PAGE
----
|Musings on Tube Transport||Man in a Shed Biography||Tube Transport Problems||Tube Transport: my concept||The Hyperloop: my thoughts|
For devotees of the concept of Tube Transport such as myself, these are exciting times with the ET3 consortium already having several patents in place and Elon Musk about to announce his plans. It has prompted me to muse aloud on my own designs which have been occupying my thoughts on and off for over twenty years. I have elsewhere looked at the history of Victorian pneumatic systems, and thought about the new Hyperloop and Tube Transport designs which may soon be revealed and their attendant problems. Here I endeavour to explain my own concept in greater detail .
To elaborate on my earlier Tube Transport musings I envisage a system of two parallel tubes, each of around 1.5m in diameter to contain the transport pods travelling in opposite directions. The system would operate by using high air pressure behind a pod, and lower air pressure in front of it, to propel the pod through the Tube. The direction of pod movement in the tube would always be the same, requiring two tubes for a return trip. At suitable intervals along the tube, valves are located. These are opened and shut to allow the pod to pass through them whilst maintaining suitable air pressure ahead and behind it. Running parallel with the tubes are two Air Mains, one with relatively high pressure air, the other with low pressure air.
These two Air Mains are connected together at intervals by compressors, sucking air from the low pressure main and delivering it to the high pressure main. Connecting the Air Mains to the Tubes, again at appropriate locations, are regulators which control the supply of air behind and ahead of each pod and consequently the speed of the pod. At the start of the tube’s journey the pressure would also be produced initially by a compressor.
The schematic drawing shows the way all of the components are connected, except for the tube valves which are placed at intervals along the Tubes.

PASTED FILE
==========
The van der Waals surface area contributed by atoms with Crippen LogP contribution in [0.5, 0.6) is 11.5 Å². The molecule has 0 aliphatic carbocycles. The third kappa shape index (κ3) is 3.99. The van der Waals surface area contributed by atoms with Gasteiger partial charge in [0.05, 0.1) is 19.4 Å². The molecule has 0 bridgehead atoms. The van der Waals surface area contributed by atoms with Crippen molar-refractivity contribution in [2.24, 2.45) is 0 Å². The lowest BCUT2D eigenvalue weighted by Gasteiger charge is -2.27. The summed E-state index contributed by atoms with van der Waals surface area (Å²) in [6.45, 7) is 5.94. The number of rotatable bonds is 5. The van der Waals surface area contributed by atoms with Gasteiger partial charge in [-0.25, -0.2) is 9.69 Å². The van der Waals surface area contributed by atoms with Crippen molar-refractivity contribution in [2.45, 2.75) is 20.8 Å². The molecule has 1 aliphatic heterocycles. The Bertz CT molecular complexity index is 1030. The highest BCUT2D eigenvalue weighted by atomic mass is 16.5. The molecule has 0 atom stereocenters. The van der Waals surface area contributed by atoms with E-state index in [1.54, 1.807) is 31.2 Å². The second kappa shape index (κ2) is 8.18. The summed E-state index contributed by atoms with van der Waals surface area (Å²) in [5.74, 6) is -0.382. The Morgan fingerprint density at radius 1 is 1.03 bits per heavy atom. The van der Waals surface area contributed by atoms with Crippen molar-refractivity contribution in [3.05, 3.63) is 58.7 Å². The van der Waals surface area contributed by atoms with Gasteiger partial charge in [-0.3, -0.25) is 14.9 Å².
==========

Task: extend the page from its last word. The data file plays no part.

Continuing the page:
The tube valves consist of two symmetrical doors. Both hinge vertically and when in the open position swung apart into shaped recesses in the tube wall enabling the pod to pass smoothly between them. The valve design is such that if the doors have not swung into the recesses the pod will simply push them into place without any serious impact. With the doors closed together, seals along the contacting faces of the doors will help retain the air on the high pressure side and also help keep the doors shut.
The third drawing shows the sequence of tube valves opening and shutting, and the progress of pods through the Tube.
From rest, in the first tube section, high pressure is supplied behind the pod and low pressure in front. As it approaches the first valve this opens – where the pressure in the next section has just been reduced. After the pod has passed through the first valve, the valve closes and high pressure is supplied into the second tube section behind the pod. Air pressure in the first tube section, can now be reduced ahead of the second pod.
Various other factors such as materials to be used and the shape of some components are also important together with the tricky problem of junctions which all Tube Transport systems will have to resolve. I hope the announcement by Elon Musk of his ideas as Open Source may bring together more such ‘Men in Sheds’ musings from others and with collaboration the Tube Transport dream may eventually become a reality.
Text and drawings © Andy Marks 'A Man in A Shed'
Andy is also a partner in Skyscan a British aerial photography company.